Murder victim’s mother praises IMPD for tracking down her son’s killer

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INDIANAPOLIS, Ind.-- At a time when the Indianapolis Metropolitan Police Department's (IMPD) public image has taken a beating, from the families of murder victims who claim investigators don’t do enough to solve cases to critics who are upset about the fatal police action shooting of an unarmed fleeing driver last summer, the mother of one murdered man said homicide detectives made good on their pledge to track down her son’s killer.

Keith Williams

“I really want to thank Detective David Miller and his staff for basically IMPD Homicide for doing an excellent job as far as finding my son’s murderer,” said Lucille Samuels. “I commend them for doing such an excellent job, going out, doing their homework, doing their legwork, whatever they did.”

Keith Williams was Indianapolis’ 117th homicide victim for the year on Sept. 19 at 1015 North Grant Avenue, though his body wouldn’t be discovered for another day.

Since that time, approximately 40 more murders have happened in the city putting Indianapolis on a pace to equal or surpass its record homicide totals for the last couple years.

IMPD’s clearance rate this year is approximately 40 percent. Metro homicide detectives consider a case cleared when a suspect is arrested, is already in jail, dead or when investigators are certain they know who committed the killing but lack enough evidence for the prosecutor to successfully try and win the case.

“We have some tremendous detectives in our homicide branch and we have lost some experience in there, but I think that the people that we have in there are really good at their jobs and they work really hard every day to try to bring justice to these cases,” said IMPD Deputy Chief of Investigations Chris Bailey.

Christopher Reed

After viewing surveillance video, reviewing text messages and talking to neighbors and family, IMPD was able to arrest Christopher Reed, 19, for the Williams murder.

“He had been a mentor to him and he had Keith listed in his phone as Uncle, so if you call this man your uncle, how can you kill him like this? What kind of coward are you?” asked Corythia Davis, who discovered her cousin’s body.

Samuels said she told Detective Miller she would empty out her 401k to finance the hunt for her son’s killer.

“'Mrs. Samuels, you don’t have to do that,’” she recalled the detective telling her. "'I have what I need, and I’m gonna make sure Keith, even now, I’m gonna make sure that he get justice.'”

IMPD homicide detectives have found themselves frustrated by witnesses and friends of murder victims who won’t cooperate with investigators, either in fear of retaliation or because of an “every-man-for-himself” mindset.

“I try to put myself in their shoes,” said Bailey. “It's an easy question for me to answer if my kid witnesses something. You’re darn right they’re gonna be in that interview room and tell everything they know, but their experience is different than mine; their experience is different than my kids'. I don’t have to send my kids back to the same schools they have to go to that may be with some of these suspects.”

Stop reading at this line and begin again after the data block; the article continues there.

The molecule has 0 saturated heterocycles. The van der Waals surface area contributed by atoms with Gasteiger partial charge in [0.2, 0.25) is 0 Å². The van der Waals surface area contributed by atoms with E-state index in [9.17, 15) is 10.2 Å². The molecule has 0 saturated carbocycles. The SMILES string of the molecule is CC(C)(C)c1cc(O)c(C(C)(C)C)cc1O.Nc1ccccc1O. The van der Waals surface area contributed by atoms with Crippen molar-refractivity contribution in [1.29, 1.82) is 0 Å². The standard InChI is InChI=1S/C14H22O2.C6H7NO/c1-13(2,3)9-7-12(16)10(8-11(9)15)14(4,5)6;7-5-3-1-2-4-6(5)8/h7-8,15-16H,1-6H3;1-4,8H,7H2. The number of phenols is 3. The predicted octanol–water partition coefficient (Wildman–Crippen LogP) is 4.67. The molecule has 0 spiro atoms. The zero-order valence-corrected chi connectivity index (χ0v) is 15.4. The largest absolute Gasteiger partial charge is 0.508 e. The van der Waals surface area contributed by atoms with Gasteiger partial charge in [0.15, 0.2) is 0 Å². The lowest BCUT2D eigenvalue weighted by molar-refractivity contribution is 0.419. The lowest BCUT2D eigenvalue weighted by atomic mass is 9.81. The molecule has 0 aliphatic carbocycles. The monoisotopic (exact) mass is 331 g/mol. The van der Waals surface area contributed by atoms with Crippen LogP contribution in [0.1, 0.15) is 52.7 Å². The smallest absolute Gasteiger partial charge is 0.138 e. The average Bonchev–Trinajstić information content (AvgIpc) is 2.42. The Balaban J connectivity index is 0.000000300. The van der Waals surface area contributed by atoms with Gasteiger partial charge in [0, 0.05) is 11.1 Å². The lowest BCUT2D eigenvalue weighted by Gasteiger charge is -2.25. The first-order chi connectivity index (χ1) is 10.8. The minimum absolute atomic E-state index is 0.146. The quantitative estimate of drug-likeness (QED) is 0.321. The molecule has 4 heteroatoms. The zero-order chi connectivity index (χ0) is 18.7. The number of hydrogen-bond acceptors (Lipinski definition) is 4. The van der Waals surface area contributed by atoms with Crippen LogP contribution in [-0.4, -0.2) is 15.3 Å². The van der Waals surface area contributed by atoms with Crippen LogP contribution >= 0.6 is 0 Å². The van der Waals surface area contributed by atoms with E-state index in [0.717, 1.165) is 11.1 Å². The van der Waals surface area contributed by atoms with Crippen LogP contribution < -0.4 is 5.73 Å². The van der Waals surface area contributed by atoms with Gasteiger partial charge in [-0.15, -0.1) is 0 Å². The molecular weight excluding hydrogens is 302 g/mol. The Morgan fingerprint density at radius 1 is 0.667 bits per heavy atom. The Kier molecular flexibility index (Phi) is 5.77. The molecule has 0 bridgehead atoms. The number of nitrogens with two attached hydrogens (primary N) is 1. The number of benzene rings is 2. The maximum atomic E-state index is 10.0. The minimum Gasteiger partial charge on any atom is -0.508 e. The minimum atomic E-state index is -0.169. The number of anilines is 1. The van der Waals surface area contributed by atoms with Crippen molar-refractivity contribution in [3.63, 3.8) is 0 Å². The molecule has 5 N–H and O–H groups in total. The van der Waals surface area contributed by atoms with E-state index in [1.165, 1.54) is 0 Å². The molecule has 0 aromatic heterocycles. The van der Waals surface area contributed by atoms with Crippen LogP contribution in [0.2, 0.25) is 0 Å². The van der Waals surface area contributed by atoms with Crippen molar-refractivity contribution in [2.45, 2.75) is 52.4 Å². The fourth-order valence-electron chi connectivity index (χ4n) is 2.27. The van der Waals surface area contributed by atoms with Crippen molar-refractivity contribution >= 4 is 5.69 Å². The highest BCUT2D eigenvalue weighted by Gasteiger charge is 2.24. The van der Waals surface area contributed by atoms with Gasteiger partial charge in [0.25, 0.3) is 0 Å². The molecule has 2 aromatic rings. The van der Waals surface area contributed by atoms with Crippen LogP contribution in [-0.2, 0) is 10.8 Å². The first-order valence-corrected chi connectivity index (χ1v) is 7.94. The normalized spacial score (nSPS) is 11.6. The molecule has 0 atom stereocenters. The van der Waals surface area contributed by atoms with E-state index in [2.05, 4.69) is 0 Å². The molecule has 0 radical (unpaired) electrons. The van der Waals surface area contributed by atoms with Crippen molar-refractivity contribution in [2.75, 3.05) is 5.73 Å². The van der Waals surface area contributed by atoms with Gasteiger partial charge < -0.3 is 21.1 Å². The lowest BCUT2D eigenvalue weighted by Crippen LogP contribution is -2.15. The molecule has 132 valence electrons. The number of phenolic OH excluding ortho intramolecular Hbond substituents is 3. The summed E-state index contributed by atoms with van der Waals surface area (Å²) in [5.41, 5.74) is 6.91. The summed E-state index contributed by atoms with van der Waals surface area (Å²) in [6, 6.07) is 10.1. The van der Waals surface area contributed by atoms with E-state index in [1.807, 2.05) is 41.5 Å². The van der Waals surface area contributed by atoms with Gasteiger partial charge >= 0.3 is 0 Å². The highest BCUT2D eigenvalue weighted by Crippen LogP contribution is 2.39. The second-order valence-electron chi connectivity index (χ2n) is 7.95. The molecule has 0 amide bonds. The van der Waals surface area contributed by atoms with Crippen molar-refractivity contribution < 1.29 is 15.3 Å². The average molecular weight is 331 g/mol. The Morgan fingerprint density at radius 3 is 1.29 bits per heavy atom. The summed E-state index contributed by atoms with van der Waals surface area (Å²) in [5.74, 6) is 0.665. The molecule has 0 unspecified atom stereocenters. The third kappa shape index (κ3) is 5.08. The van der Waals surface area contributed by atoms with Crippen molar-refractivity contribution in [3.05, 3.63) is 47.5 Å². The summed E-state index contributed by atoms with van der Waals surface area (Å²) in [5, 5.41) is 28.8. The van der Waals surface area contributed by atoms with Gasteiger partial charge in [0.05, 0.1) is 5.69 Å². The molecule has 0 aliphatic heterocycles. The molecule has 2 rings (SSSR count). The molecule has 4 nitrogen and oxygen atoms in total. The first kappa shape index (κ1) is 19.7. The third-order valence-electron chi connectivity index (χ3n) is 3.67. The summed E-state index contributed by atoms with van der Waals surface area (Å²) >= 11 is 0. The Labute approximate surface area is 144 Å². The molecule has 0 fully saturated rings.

One such frustration is the still unsolved murder of 13-year-old Matthew McGee near Castleton Square Mall in September as police said parents told their young teenage children to not cooperate with investigators.

Fairley Griffie’s friends understand that reluctance to go on the record. Griffie was gunned down in the parking lot of a west side apartment complex after leaving a party last June.

IMPD has issued a warrant for his alleged killer.

Recently Griffie’s friends gathered at his mother’s house to release balloons on what would have been his 20th birthday and were confronted with the question about what would they do if they were witnesses to another friend’s murder.

“I’d be willing to talk to their parents about it,” said one youth who admitted he would not talk to police. “I don’t want to be putting myself in that situation.”

“There’s gonna be a point at time where people are gonna have to start speaking up about what’s going on, what’s really going on,” said another youth. “There’s too many people dying for nothing really out here. It needs to stop. It needs to stop for real. Over little things, too.”

“Just stay to yourself,” was the advice of another young man. “Just stay to yourself, that’s the best way to be.”

“Don’t try to be the next man,” chimed in a friend. “Follow your own dreams. Don’t try to live in somebody else’s shoes.”

Griffie’s friends asked not to be identified because the victim’s own gun was stolen the night of the shooting, “and it still might be out there.”

“You do have to live in a certain neighborhood but you don’t have to be afraid,” said Samuels. “I’m asking you, if you’re out there and you know something about a murder case, please, call the police department. Don’t be afraid to speak up and speak out because there are too many of our young black men are dying at the hands of guns.”

Williams' murder set off a fatal domino effect.

Ten days later, at a repast in Williams’ memory, Kirk Shurill was shot to death for supposedly squealing his tires in the parking lot outside the hall where the dead man’s family and friends had gathered for a meal.

Police have also issued a warrant for his alleged killer.